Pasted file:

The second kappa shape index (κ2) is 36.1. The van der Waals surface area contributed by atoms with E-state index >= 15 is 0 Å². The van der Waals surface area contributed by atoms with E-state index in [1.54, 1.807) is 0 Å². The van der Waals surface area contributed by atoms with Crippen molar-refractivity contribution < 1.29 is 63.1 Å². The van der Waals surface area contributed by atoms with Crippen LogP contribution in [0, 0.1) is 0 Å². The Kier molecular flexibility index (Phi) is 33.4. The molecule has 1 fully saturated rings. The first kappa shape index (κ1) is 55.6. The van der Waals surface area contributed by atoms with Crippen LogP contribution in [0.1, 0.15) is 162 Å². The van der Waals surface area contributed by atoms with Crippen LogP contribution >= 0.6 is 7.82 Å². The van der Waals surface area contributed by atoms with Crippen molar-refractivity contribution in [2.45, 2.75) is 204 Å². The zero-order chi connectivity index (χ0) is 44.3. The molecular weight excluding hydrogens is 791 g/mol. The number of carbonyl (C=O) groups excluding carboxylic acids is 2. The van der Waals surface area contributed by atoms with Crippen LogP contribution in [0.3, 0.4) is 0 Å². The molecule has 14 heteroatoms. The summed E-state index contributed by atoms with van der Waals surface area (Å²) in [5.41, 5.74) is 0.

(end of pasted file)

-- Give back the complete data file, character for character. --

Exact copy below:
The second kappa shape index (κ2) is 36.1. The van der Waals surface area contributed by atoms with E-state index >= 15 is 0 Å². The van der Waals surface area contributed by atoms with E-state index in [1.54, 1.807) is 0 Å². The van der Waals surface area contributed by atoms with Crippen molar-refractivity contribution < 1.29 is 63.1 Å². The van der Waals surface area contributed by atoms with Crippen LogP contribution in [0, 0.1) is 0 Å². The Kier molecular flexibility index (Phi) is 33.4. The molecule has 1 fully saturated rings. The first kappa shape index (κ1) is 55.6. The van der Waals surface area contributed by atoms with Crippen LogP contribution in [0.1, 0.15) is 162 Å². The van der Waals surface area contributed by atoms with Crippen LogP contribution >= 0.6 is 7.82 Å². The van der Waals surface area contributed by atoms with Crippen molar-refractivity contribution in [2.45, 2.75) is 204 Å². The zero-order chi connectivity index (χ0) is 44.3. The molecular weight excluding hydrogens is 791 g/mol. The number of carbonyl (C=O) groups excluding carboxylic acids is 2. The van der Waals surface area contributed by atoms with Crippen LogP contribution in [0.3, 0.4) is 0 Å². The molecule has 14 heteroatoms. The summed E-state index contributed by atoms with van der Waals surface area (Å²) in [5.41, 5.74) is 0.